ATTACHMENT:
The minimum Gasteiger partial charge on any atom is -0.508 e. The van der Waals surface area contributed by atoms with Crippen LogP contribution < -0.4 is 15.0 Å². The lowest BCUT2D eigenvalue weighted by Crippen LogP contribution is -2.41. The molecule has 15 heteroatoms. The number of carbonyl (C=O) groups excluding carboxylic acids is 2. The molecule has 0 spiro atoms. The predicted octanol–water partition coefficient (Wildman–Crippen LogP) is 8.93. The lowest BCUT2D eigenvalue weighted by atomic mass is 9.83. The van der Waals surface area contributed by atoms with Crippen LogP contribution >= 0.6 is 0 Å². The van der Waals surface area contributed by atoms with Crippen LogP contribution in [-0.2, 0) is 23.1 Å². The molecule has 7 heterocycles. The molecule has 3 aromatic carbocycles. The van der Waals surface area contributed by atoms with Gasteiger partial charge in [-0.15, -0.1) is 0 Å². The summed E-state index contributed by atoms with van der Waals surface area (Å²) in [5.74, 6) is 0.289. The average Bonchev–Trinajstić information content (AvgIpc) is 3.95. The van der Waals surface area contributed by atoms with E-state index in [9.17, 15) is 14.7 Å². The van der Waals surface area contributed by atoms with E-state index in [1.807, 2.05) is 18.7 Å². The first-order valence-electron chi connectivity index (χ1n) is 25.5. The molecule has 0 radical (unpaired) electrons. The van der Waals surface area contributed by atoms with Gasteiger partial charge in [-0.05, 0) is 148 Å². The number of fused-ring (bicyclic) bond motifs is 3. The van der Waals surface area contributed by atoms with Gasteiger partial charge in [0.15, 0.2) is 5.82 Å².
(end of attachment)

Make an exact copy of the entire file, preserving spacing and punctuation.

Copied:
The minimum Gasteiger partial charge on any atom is -0.508 e. The van der Waals surface area contributed by atoms with Crippen LogP contribution < -0.4 is 15.0 Å². The lowest BCUT2D eigenvalue weighted by Crippen LogP contribution is -2.41. The molecule has 15 heteroatoms. The number of carbonyl (C=O) groups excluding carboxylic acids is 2. The molecule has 0 spiro atoms. The predicted octanol–water partition coefficient (Wildman–Crippen LogP) is 8.93. The lowest BCUT2D eigenvalue weighted by atomic mass is 9.83. The van der Waals surface area contributed by atoms with Crippen LogP contribution >= 0.6 is 0 Å². The van der Waals surface area contributed by atoms with Crippen LogP contribution in [-0.2, 0) is 23.1 Å². The molecule has 7 heterocycles. The molecule has 3 aromatic carbocycles. The van der Waals surface area contributed by atoms with Gasteiger partial charge in [-0.15, -0.1) is 0 Å². The summed E-state index contributed by atoms with van der Waals surface area (Å²) in [5.74, 6) is 0.289. The average Bonchev–Trinajstić information content (AvgIpc) is 3.95. The van der Waals surface area contributed by atoms with E-state index in [9.17, 15) is 14.7 Å². The van der Waals surface area contributed by atoms with E-state index in [1.807, 2.05) is 18.7 Å². The first-order valence-electron chi connectivity index (χ1n) is 25.5. The molecule has 0 radical (unpaired) electrons. The van der Waals surface area contributed by atoms with Gasteiger partial charge in [-0.05, 0) is 148 Å². The number of fused-ring (bicyclic) bond motifs is 3. The van der Waals surface area contributed by atoms with Gasteiger partial charge in [0.15, 0.2) is 5.82 Å².